Muddy@rse Does Luca Woods!

26 11 2008

Okay, I will let you all into a secret: I’m not that great at getting my bike airborne. Big air, small air, drop-offs, endo’s, manuals, even wheelies are all a bit of a mystery to me. Sure I can kind of do stunts but they’re more of the ‘accidental’ variety (I now have a log named after me in Stanmer park for this very reason). This is a bit of a pity as I’d really like to learn.

Obviously I’m not alone in this as, when Muddy@rsers Rich and Donna put out an invitation on the forum to spend a few hours in one of their local woods just doing some basic jump practice ‘body armour optional’, this led to 15 of us turning up bright and early, or in my case, slightly late and bleary-eyed, on a Sunday morning at Redhill station for a Muddy@rse ride that was slightly different.

Rich led us on a quick blast through the Sunday morning traffic in Redhill, occasionally stopping (or not, eh Lisa?) for traffic lights and onto quieter roads, then local trails, under the M25 and then on to Luca woods. We were greeted by a couple of ‘friendly’ locals whose views that we couldn’t ride bikes in a private forest were quickly countered by a “actually we do have permission to be here” and quiet mutters of “So, do you then?”

After a quick prep where camelbaks and backpacks were dropped off, elbow and knee pads put on by those who had them and Mings’ more extreme freeride bike admired, we set off for a slow initial run through the jumps in the forest. A short straight run lead to the first small treestump jump, then on to a couple of low earth humps then a couple of gentle left hand corners, one slightly off camber and slippery , then a sequence of a small bombhole/drop-offs leading to a big climb-out/jump. We rode through this slowly as Rich explained the whole sequence could be done quite fast leading to a big grand finale jump. Below this area was a rather more intimidating looking tyre jump but more of that later…

It was decided that the less confident (or in my case, less talented) of the group would stick by the first tree stump jump and just do some basic ‘ride-up and jump off’ an obstacle practice. An initial line was shown by Rich as he first walked through the route we should take, then, to much laughter both Rich and Donna showed the right way to perform a bunny hop without a bike and then Rich, now on the bike, demonstrated the run-up, jump and landing to us all. The whole group each had a go at the first jump whilst the rest of us looked on and suddenly the whole day started to make a lot more sense. You really do learn so much more when you get a chance to look at how other people tackle an obstacle and listen to comments and encouragement from your peers. Rich was on hand to advise where to start the jump, how to line the bike up and get both wheels airborne. Ming was in his element getting his 40lbs jump bike way further into the air on small log jump than I could hope to on my 28lbs XC machine. Everyone started to get more into the idea of jumping the bike. Even Lisa, a dyed-in the wool ‘wheels on the ground’ rider was a study of concentration as she started to get her bike airborne on the first jump.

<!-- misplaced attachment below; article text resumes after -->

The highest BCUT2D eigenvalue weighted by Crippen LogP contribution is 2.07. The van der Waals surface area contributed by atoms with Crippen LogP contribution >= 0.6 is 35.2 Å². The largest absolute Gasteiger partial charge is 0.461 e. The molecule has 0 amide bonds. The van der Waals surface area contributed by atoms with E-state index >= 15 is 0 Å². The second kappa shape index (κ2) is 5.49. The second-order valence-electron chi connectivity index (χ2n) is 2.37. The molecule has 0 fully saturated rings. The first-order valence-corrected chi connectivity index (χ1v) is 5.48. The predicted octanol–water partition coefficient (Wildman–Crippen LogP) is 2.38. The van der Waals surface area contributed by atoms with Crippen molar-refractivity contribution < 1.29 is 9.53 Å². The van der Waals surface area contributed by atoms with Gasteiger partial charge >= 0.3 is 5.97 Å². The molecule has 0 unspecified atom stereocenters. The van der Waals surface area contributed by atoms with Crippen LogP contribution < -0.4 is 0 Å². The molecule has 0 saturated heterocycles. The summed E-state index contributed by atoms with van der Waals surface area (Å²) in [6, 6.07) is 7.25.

The group quickly settled into a routine of those who wanted to nail a perfect run at the tree stump and those that wanted to try and string together the whole sequence. The group was really buzzing with confidence now and even the occasional unclipped foot when jumping, slightly muffed take-off or landing wasn’t fazing anyone.

As time was pressing we headed for the tyre-jump: a slightly hairy looking curving downhill run through the forest to an earth and tyre ramp with a good metre high drop-off on the other side. Ming was in take-no prisoners’ mode as he got his dh bike airborne time and again to an appreciative audience. An Evil-Knevil-style photo-shoot was set up with Ming jumping over Rick (lying under the tyre jump with camera at the ready) again to whoops from the rest of us. There was only one other taker for the tyre jump as Gez took several tentative run-ups before committing himself to the jump. A slight, ahem, mistake on the take-off however saw him part company with his bike in mid-air and perform a slightly bumpy landing…soft ground and body armour meaning he just suffered a slightly bruised ego. It was obviously time to go.

A fast run back into Redhill and the traditional coffee and cake finale rounded up a really good fun and useful morning. Everyone, regardless of their initial ability level, felt a bit more confident at the end and bit more willing to, at very least, get both wheels airborne.

Big thanks to Rich and Donna for organising and Ming and Gez for the Jump demo, Guy J




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